Margaret Cho On Writing Comedic Music and Her New Cho Dependent DVD
Margaret Cho might be known best from the laughs she’s provided over the years, but her talents extend beyond being funny. She has the passion to inspire and leaves you knowing that you have the right to do and laugh at what you want. From Dancing with the Stars to Drop Dead Diva and her new DVD Cho Dependent, Cho has blossomed into the total package.
From rags to riches, South Korea hosts forum on international aid
Los Angeles Times
For South Korea, the fact that the southern port city of Busan played host Tuesday to the start of a three-day forum on global aid strategies is no less than a “rags to riches” story.
In 1963, still reeling from a war that a decade earlier had ravaged the Korean peninsula, South Korea, with a per capita income of just $89, was a major recipient of global aid, making it one of the world’s least-developed countries.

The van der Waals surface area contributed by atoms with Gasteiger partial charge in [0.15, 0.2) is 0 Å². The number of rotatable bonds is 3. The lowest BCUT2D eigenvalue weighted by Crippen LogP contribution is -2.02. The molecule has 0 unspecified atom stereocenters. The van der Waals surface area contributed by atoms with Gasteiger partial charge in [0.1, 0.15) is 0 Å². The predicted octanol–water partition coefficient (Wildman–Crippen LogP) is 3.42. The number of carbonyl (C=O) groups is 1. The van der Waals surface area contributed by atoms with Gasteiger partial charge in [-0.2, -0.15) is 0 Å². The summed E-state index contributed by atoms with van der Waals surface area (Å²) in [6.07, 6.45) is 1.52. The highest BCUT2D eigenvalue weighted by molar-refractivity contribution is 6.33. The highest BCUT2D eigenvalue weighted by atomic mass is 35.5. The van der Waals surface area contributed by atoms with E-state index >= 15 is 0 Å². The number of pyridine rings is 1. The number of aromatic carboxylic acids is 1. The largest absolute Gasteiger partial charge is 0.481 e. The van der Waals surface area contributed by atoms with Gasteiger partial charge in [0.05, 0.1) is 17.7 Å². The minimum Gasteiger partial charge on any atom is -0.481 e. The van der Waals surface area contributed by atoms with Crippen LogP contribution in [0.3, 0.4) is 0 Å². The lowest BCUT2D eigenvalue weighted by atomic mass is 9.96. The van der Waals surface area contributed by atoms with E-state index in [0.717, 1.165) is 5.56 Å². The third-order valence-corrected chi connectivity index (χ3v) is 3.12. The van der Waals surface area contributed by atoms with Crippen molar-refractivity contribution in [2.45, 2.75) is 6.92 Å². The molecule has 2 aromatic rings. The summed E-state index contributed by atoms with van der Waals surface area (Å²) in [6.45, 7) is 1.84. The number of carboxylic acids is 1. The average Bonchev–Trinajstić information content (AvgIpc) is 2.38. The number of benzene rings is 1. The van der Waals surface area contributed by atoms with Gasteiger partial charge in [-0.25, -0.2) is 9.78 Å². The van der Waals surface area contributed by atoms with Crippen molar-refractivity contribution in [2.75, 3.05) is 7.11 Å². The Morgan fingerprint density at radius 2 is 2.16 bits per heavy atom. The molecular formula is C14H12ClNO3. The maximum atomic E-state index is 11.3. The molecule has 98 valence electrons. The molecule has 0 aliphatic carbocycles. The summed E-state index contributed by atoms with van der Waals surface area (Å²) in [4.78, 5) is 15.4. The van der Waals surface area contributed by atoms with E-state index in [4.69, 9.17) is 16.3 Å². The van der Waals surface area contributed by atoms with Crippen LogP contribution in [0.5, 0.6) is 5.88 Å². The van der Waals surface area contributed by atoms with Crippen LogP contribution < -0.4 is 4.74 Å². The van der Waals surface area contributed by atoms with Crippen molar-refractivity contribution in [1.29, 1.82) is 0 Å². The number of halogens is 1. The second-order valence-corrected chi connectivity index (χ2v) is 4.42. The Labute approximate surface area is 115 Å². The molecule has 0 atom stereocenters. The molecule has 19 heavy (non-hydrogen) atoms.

That was then; this is now.
Today, Busan is the world’s fifth-largest commercial port and the nation’s economy is the world’s 13th largest.
Interview with Hollywood actress Sandra Oh
Sandra spoke of her love for Korea as a Korean-Canadian and her hopes to one day star in a Korean movie. She also talked about the inside stories behind “Grey’s Anatomy” and how she was cast into the show.
“If I am to be cast in a Korean movie, I will be happy to take any role. I will study Korean, and if I don’t have any lines, I can act with just my facial expressions. I’ve always wanted to attend the Busan Film Festival, but I was always caught up with work. I want to attend the festival with a piece I star in.”